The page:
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Wyden Statement on Bipartisan Meeting with the President on Trade
WASHINGTON - Senate Finance Committee Ranking Member Ron Wyden, D-Ore., today issued a comment following a meeting with the President and Chairmen Hatch, Brady, and Ranking Member Neal to discuss United States trade policy:
“As I’ve said many times, NAFTA falls far short of the type of trade policy that can deliver for today’s more modern North American economy. It has long been recognized that the trade relationship between the U.S., Canada, and Mexico needs an upgrade. The president today indicated he wants to change NAFTA, but did not specify what changes he would seek, or how he would achieve those changes.”
NAFTA was negotiated by Presidents Bush and Clinton and passed by Congress in 1994. It has not been updated in more than 20 years. As part of the Trans-Pacific Partnership negotiations under President Obama, Canada and Mexico agreed to new commitments with respect to a range of issues including labor, environment, the digital economy, as well as additional market access for U.S. farmers. Those negotiations were conducted pursuant to trade promotion authority requirements established in 2015 by the Bipartisan Congressional Trade Priorities and Accountability Act. The enhanced transparency and consultation requirements reflect the fact that under the Constitution it is Congress, not the President, is responsible for regulating foreign commerce.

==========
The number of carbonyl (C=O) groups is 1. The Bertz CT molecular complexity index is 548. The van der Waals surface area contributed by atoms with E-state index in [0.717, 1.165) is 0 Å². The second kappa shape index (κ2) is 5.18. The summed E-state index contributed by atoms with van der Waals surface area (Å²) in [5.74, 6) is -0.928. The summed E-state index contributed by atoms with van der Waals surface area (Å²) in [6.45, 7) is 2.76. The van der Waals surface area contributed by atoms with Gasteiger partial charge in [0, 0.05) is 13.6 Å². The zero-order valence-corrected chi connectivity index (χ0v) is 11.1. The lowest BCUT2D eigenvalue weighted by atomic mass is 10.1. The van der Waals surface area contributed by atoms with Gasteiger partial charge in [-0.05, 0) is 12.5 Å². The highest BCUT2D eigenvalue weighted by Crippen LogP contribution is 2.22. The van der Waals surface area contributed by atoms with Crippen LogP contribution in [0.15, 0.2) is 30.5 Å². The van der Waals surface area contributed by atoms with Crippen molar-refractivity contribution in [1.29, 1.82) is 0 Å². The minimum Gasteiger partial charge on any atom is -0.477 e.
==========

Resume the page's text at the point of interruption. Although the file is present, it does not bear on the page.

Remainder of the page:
Congress also passed new requirements to enhance trade enforcement as part of the Trade Facilitation and Trade Enforcement Act of 2015. That legislation, among other things, established a host of new procedures to prevent importers from evading U.S. trade laws, to protect against counterfeit merchandise, and to increase resources for trade enforcement.
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